Could a collectible Corvette from Super Bowl I – won by the Packers – wind up back in Green Bay?
If you watched the Mecum Auction held in Indianapolis over the weekend, you may have seen the green Corvette convertible wind up in “The Bid Goes On” category after the minimum price being sought by longtime owner Michael Anderson of Thunder Valley Classic Cars wasn’t met.
Fortunately, Steve Altieri kept talking to Anderson, and the two men arrived at a purchase price of $150,000 the next day – less than what Anderson really wanted but good enough to seal the deal once he realized Altieri’s plans for the car.
“When I found out he wanted to get it back to Green Bay … it felt like the right thing to do,” Anderson told the Green Bay Press Gazette. “Everything just turned out right.”
The Packers and Packers Hall of Fame Inc., haven’t committed to accepting the gift, which would require the logistics (like space and security) of displaying it to be worked out.
But Aaron Popkey, Packers director of public affairs, says they’ll take a look at it.
“It was nice to get the call,” Popkey said. “We’re not sure how or if it could fit into things.”
Tom Konop, president of Packers Hall of Fame Inc., says anything related to Bart Starr has value, “as far as the history of the Green Bay Packers.”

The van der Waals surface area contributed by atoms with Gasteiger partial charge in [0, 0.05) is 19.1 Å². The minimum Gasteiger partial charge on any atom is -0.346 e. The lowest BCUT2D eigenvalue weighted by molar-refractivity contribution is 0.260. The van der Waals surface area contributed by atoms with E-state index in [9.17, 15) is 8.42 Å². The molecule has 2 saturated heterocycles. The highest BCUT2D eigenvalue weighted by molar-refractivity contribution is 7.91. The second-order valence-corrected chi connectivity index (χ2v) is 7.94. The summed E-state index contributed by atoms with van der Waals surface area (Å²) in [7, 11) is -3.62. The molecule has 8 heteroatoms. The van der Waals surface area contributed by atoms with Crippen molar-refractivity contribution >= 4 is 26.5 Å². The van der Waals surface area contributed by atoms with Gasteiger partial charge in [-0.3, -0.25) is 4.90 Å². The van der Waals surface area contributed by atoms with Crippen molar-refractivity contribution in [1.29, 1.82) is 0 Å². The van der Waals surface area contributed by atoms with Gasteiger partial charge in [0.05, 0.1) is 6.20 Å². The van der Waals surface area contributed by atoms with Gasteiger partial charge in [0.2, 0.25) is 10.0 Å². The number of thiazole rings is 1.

Altieri originally planned to place the Corvette in his own Packers-themed garage but felt that it really belonged in Green Bay because of its historical value.
“To me, it is such an important part of history, and Bart Starr being the kind of person he is,” Altieri said.
If you saw the car on TV over the weekend, you know the paint isn’t in the best conditional. But that’s intentional.
When Anderson bought the car in 1994, he did a sympathetic restoration that left the look of the car the way it was but replaced, reconditioned or updated mechanical components to make it safer to drive. A couple of neat aspects of the restoration is that Anderson uncovered the tank sticker with the notation “Courtesy Delivery: B. Starr” and also found an AFL-NFL World Championship Game (as the Super Bowl was known that first year) ink pen under the passenger seat.
“I could have restored the whole car,” Anderson said, “but to me, it’s a part of history. I think it’s cooler it was kept in original form.”
Now at least one Packers fan is hoping the car is also kept in Green Bay.
Altieri, who lives in Connecticut, has been a Packers fan for nearly 50 years after he did a school book report in 1969 on the heritage-laden football team.
“I happened to pick the wrong next 20 years to be a Packers fan,” he quipped. “My kids were born in the 1990s. All they’ve seen are Brett Favre and Aaron Rodgers. They think this is great.”
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